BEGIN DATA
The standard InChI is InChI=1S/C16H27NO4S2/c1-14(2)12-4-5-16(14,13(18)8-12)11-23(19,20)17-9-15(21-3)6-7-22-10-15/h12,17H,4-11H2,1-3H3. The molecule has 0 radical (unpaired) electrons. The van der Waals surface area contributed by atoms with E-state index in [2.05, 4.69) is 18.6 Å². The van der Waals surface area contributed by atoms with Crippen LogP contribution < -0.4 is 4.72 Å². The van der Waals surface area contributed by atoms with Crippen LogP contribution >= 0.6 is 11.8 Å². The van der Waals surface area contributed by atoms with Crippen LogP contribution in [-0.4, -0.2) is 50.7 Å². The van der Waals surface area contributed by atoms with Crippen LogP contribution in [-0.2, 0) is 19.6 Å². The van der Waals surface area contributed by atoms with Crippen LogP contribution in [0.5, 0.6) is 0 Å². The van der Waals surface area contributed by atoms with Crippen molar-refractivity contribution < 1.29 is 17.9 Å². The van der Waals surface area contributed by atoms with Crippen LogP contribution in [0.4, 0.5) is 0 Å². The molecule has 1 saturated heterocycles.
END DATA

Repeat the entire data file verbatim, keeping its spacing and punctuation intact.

The standard InChI is InChI=1S/C16H27NO4S2/c1-14(2)12-4-5-16(14,13(18)8-12)11-23(19,20)17-9-15(21-3)6-7-22-10-15/h12,17H,4-11H2,1-3H3. The molecule has 0 radical (unpaired) electrons. The van der Waals surface area contributed by atoms with E-state index in [2.05, 4.69) is 18.6 Å². The van der Waals surface area contributed by atoms with Crippen LogP contribution < -0.4 is 4.72 Å². The van der Waals surface area contributed by atoms with Crippen LogP contribution >= 0.6 is 11.8 Å². The van der Waals surface area contributed by atoms with Crippen LogP contribution in [-0.4, -0.2) is 50.7 Å². The van der Waals surface area contributed by atoms with Crippen LogP contribution in [-0.2, 0) is 19.6 Å². The van der Waals surface area contributed by atoms with Crippen LogP contribution in [0.5, 0.6) is 0 Å². The van der Waals surface area contributed by atoms with Crippen molar-refractivity contribution < 1.29 is 17.9 Å². The van der Waals surface area contributed by atoms with Crippen LogP contribution in [0.4, 0.5) is 0 Å². The molecule has 1 saturated heterocycles.